Listeners Reflect On Freedom Riders' Struggles

Host Michel Martin and NPR digital news editor Tanya Ballard Brown comb through listener feedback and offer updates to recent conversations on Tell Me More. This week, listeners weigh in on the death of Osama bin Laden and the 50th anniversary of the Freedom Rides. Ballard Brown also gives an update that Apple has announced a reduction in how long its iPhones store location tracking data.

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MICHEL MARTIN (Host): And now it's time for Backtalk, where we lift the curtain on what's happening in the TELL ME MORE blogosphere and get to hear from you, our listeners. With me today is Tanya Ballard Brown, one of NPR's digital news editors. Welcome, Tanya; thanks for joining us.

TANYA BALLARD BROWN: Thanks for having me, Michel.

MARTIN: This week, the death of Osama bin Laden dominated the news. Earlier I spoke with civil rights attorney Arsalan Iftikhar - he's one of our regulars - and also Rabbi Shmuel Herzfeld. He's the leader of Ohev Sholom, the national synagogue that's here in Washington, D.C. And we talked about whether it was appropriate to rejoice in the wake of bin Laden's death. Well, Iftikhar said bin Laden's death is certainly cause for some people to celebrate - even Muslims. Rabbi Herzfeld questioned if it is ever appropriate to revel in someone's death.

RABBI SHMUEL HERZFELD: The Proverbs state: Do not rejoice when your enemy falls, and don't let your heart be glad when he stumbles. So we shouldn't be celebrating - certainly not publicly - at this time.

MARTIN: We got a lot of reaction to that conversation. We'll just play one of them for you. One of our listeners, Tunje Leyade(ph), posted to our website. And he had this to say:

TUNJE LEYADE: At the end of the day, it's not bringing back those who lost their lives. It doesn't change the fact that the towers are gone. It doesn't change the threat of global terrorism. There's something weak about celebrating one man's death to that degree, giving him that much power. To me, it's an uneducated response in my bigger picture that our children will face in the future.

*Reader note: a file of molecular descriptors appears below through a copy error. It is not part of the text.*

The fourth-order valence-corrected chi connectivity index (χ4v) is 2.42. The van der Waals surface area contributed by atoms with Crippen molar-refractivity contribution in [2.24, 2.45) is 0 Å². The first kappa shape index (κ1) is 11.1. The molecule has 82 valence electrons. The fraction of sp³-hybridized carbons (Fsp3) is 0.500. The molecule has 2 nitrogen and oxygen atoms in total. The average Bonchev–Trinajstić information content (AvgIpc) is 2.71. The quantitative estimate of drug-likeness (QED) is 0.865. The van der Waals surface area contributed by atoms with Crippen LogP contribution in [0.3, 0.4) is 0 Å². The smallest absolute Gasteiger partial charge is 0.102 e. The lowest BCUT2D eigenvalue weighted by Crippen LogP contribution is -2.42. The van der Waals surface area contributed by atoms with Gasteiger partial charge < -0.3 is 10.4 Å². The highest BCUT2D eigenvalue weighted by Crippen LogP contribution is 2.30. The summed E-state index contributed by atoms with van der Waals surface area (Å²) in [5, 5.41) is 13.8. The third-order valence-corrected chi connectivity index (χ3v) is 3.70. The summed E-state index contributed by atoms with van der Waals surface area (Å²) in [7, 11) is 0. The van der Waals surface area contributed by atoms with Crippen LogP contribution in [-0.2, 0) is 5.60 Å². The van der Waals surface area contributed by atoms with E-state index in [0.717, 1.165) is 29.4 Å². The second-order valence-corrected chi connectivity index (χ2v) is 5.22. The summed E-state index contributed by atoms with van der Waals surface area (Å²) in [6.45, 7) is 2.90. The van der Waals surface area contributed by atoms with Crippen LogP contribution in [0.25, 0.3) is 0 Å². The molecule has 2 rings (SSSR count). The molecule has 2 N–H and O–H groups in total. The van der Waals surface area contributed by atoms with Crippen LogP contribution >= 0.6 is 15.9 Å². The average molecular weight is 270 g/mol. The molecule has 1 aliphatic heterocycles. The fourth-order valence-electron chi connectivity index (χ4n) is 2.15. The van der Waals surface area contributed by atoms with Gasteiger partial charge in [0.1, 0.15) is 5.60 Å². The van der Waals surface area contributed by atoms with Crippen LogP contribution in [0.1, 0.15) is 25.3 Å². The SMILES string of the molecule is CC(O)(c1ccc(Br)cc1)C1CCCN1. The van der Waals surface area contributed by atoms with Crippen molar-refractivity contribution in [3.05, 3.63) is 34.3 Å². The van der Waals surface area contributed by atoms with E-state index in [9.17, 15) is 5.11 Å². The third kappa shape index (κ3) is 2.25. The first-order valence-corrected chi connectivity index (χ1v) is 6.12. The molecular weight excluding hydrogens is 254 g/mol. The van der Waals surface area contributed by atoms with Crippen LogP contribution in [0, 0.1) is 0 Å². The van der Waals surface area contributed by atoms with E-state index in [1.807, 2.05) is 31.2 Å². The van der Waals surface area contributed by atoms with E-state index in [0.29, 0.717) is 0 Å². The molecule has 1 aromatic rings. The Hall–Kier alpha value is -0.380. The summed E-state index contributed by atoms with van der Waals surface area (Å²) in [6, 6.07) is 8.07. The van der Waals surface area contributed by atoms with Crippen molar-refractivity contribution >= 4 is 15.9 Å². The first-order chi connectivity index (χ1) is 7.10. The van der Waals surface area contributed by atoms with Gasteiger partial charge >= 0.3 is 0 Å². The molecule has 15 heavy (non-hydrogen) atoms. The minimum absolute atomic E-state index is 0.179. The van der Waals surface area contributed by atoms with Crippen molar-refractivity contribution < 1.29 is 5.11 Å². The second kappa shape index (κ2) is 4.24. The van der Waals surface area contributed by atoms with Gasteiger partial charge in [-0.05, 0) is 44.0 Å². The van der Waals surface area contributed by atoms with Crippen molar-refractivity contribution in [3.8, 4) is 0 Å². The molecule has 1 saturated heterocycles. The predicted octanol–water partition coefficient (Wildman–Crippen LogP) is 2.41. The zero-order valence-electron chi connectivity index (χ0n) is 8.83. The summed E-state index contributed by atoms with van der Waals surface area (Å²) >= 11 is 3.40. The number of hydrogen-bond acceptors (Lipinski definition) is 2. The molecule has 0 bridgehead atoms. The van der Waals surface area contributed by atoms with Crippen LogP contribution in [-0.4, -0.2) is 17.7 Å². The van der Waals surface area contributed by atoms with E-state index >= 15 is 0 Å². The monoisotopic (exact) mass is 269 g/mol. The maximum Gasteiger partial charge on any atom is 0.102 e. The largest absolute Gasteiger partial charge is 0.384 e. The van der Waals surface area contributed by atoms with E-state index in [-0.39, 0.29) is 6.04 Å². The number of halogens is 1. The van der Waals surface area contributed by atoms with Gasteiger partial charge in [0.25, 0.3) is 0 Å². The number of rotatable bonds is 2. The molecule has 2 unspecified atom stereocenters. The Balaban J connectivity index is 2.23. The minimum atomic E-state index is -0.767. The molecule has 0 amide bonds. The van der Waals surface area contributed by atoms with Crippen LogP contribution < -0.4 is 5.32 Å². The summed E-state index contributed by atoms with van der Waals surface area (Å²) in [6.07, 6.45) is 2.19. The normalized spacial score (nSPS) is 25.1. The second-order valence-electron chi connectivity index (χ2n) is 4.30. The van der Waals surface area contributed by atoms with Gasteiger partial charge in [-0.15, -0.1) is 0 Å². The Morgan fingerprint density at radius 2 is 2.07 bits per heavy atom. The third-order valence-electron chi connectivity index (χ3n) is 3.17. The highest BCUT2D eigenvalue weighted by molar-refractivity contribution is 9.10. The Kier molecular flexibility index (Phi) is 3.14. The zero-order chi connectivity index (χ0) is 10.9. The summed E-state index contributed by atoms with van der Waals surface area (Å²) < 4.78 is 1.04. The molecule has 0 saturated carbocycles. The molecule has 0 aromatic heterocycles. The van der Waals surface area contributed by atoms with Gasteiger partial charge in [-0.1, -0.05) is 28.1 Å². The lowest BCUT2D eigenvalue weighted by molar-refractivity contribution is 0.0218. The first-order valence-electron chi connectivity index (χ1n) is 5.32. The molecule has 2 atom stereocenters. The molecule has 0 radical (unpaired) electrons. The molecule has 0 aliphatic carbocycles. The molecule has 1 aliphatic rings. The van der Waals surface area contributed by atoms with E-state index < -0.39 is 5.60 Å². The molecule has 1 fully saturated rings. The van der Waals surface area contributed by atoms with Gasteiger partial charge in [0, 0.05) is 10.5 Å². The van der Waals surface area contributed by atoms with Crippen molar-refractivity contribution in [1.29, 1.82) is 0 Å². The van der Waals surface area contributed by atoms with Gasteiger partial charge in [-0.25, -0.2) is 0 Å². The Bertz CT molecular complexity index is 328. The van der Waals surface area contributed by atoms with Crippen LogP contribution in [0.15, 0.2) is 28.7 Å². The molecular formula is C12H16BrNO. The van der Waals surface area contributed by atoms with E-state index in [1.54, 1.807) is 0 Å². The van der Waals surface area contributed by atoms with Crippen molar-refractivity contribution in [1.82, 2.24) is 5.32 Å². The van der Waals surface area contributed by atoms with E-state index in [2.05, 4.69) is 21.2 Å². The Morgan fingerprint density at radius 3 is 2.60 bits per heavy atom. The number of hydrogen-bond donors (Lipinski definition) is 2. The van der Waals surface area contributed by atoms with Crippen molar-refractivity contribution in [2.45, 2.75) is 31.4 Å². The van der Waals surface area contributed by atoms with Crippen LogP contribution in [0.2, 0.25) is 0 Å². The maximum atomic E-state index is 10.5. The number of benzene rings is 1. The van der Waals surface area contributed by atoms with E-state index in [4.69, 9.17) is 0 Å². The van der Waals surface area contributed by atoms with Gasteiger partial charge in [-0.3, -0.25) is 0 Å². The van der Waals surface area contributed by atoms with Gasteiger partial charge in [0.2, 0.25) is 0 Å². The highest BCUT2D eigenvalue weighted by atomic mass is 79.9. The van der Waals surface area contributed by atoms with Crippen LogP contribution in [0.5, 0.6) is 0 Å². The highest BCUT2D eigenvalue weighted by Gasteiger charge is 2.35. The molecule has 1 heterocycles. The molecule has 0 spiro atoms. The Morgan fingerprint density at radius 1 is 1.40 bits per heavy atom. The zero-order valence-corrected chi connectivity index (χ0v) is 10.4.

BROWN: Thanks, Tunje, for reaching out to us. Now, Michel, after your conversation about how or if we should explain bin Laden's death to children, some of our listeners weighed in. Here's what Tim Robinson Ayer(ph) posted. When I was 5, this sort of thing would have never showed up on my radar. My parents let kids be kids, and adult news was not part and parcel of the media that I consumed - one of the ways that the world has moved on and not for the better. You shouldn't have to explain to a 5-year-old what a terrorist is, or why our government assassinated him.

MARTIN: Thanks, Tim. We also had a conversation on Wednesday about the 50th anniversary of the Freedom Rides. Now, the Freedom Riders were an integrated group of activists who rode the buses to challenge racial segregation in the Deep South.

(Soundbite of movie, "Freedom Riders")

JIM ZWERG: You could see baseball bats, and pieces of pipe, and hammers and chains - and one fellow had a pitchfork.

MARTIN: That comes from the documentary "Freedom Riders." And the voice you just heard was that of Jim Zwerg. He was describing the hostile crowd that bus riders faced when they reached Montgomery, Alabama.

BROWN: After hearing our discussion with a couple of Freedom Riders, listener Mary Tony posted this to our website. My first experience with bias was a Greyhound bus eatery in Mississippi. I was 5 or 6, traveling by myself for the first time. A kind, black woman took pity on me. In the restaurant, the manager came to our table, ordered me to sit at a table on the other side. I pitched a fit. Smarter and wiser, she suggested we go eat in the bus, where it was quieter.

I remember the past very well. I first thought maybe we had reached a milestone when Obama was elected president. However, the political garbage - such as his birth certificate and the childish fighting in Congress - tells me not much has changed. The disease of bigotry is alive and well, just hidden under a coat of makeup.

MARTIN: Well, thank you, Mary. And I thank all those who weighed in with their memories and recollections. And thank you, Tanya, for joining us.

BROWN: Thank you, Michel.

MARTIN: And remember, with TELL ME MORE, the conversation never ends. To tell us more, you can call our comment line at 202-842-3522. Again, that's 202-842-3522. Please remember to leave your name. Or you can go to NPR.org, click on Programs, then on TELL ME MORE, and blog it out.

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